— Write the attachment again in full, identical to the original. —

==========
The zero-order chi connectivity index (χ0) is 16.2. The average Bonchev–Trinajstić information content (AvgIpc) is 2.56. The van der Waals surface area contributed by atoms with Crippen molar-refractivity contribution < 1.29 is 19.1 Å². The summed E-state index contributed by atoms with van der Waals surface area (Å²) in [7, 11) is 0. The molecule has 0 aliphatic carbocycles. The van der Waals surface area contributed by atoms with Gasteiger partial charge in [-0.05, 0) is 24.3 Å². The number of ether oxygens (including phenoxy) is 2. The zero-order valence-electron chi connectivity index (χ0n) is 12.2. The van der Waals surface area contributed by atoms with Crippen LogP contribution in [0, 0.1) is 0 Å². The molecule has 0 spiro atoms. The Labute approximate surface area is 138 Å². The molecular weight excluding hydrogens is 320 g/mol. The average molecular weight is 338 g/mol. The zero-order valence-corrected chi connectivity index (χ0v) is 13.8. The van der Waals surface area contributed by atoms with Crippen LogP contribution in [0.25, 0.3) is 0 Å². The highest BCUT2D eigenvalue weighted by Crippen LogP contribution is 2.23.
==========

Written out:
The zero-order chi connectivity index (χ0) is 16.2. The average Bonchev–Trinajstić information content (AvgIpc) is 2.56. The van der Waals surface area contributed by atoms with Crippen molar-refractivity contribution < 1.29 is 19.1 Å². The summed E-state index contributed by atoms with van der Waals surface area (Å²) in [7, 11) is 0. The molecule has 0 aliphatic carbocycles. The van der Waals surface area contributed by atoms with Gasteiger partial charge in [-0.05, 0) is 24.3 Å². The number of ether oxygens (including phenoxy) is 2. The zero-order valence-electron chi connectivity index (χ0n) is 12.2. The van der Waals surface area contributed by atoms with Crippen LogP contribution in [0, 0.1) is 0 Å². The molecule has 0 spiro atoms. The Labute approximate surface area is 138 Å². The molecular weight excluding hydrogens is 320 g/mol. The average molecular weight is 338 g/mol. The zero-order valence-corrected chi connectivity index (χ0v) is 13.8. The van der Waals surface area contributed by atoms with Crippen LogP contribution in [0.25, 0.3) is 0 Å². The highest BCUT2D eigenvalue weighted by Crippen LogP contribution is 2.23.